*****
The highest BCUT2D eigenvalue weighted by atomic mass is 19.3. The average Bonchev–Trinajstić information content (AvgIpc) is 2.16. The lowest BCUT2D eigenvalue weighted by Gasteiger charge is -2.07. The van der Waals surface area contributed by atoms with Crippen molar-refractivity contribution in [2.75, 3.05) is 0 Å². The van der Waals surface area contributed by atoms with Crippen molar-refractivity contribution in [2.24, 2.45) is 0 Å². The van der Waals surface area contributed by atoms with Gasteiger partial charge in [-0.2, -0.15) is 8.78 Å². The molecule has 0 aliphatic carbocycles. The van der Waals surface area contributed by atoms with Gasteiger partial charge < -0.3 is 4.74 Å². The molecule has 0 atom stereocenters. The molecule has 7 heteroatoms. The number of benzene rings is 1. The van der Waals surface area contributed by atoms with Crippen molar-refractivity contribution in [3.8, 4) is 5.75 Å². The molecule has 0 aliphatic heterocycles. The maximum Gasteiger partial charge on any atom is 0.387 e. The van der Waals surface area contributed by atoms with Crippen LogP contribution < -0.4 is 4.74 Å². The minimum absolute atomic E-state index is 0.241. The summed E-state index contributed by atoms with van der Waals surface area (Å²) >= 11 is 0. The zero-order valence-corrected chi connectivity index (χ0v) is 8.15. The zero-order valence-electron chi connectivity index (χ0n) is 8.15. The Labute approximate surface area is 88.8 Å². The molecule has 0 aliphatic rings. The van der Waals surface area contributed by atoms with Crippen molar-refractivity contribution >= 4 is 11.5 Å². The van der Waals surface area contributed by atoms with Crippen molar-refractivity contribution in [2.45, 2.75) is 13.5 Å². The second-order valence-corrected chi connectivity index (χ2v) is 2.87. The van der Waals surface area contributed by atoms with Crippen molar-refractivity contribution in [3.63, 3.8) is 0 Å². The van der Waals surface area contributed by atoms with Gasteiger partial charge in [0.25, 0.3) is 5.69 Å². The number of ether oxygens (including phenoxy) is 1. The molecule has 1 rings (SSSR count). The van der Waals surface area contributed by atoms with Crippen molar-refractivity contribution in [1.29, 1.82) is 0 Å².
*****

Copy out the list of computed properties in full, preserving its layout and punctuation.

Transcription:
The highest BCUT2D eigenvalue weighted by atomic mass is 19.3. The average Bonchev–Trinajstić information content (AvgIpc) is 2.16. The lowest BCUT2D eigenvalue weighted by Gasteiger charge is -2.07. The van der Waals surface area contributed by atoms with Crippen molar-refractivity contribution in [2.75, 3.05) is 0 Å². The van der Waals surface area contributed by atoms with Crippen molar-refractivity contribution in [2.24, 2.45) is 0 Å². The van der Waals surface area contributed by atoms with Gasteiger partial charge in [-0.2, -0.15) is 8.78 Å². The molecule has 0 aliphatic carbocycles. The van der Waals surface area contributed by atoms with Gasteiger partial charge < -0.3 is 4.74 Å². The molecule has 0 atom stereocenters. The molecule has 7 heteroatoms. The number of benzene rings is 1. The van der Waals surface area contributed by atoms with Crippen molar-refractivity contribution in [3.8, 4) is 5.75 Å². The molecule has 0 aliphatic heterocycles. The maximum Gasteiger partial charge on any atom is 0.387 e. The van der Waals surface area contributed by atoms with Crippen LogP contribution < -0.4 is 4.74 Å². The minimum absolute atomic E-state index is 0.241. The summed E-state index contributed by atoms with van der Waals surface area (Å²) >= 11 is 0. The zero-order valence-corrected chi connectivity index (χ0v) is 8.15. The zero-order valence-electron chi connectivity index (χ0n) is 8.15. The Labute approximate surface area is 88.8 Å². The molecule has 0 aliphatic rings. The van der Waals surface area contributed by atoms with Crippen molar-refractivity contribution >= 4 is 11.5 Å². The van der Waals surface area contributed by atoms with Crippen molar-refractivity contribution in [2.45, 2.75) is 13.5 Å². The second-order valence-corrected chi connectivity index (χ2v) is 2.87. The van der Waals surface area contributed by atoms with Crippen molar-refractivity contribution in [3.63, 3.8) is 0 Å². The van der Waals surface area contributed by atoms with Gasteiger partial charge in [0.25, 0.3) is 5.69 Å². The number of ether oxygens (including phenoxy) is 1. The molecule has 1 rings (SSSR count). The van der Waals surface area contributed by atoms with Crippen molar-refractivity contribution in [1.29, 1.82) is 0 Å².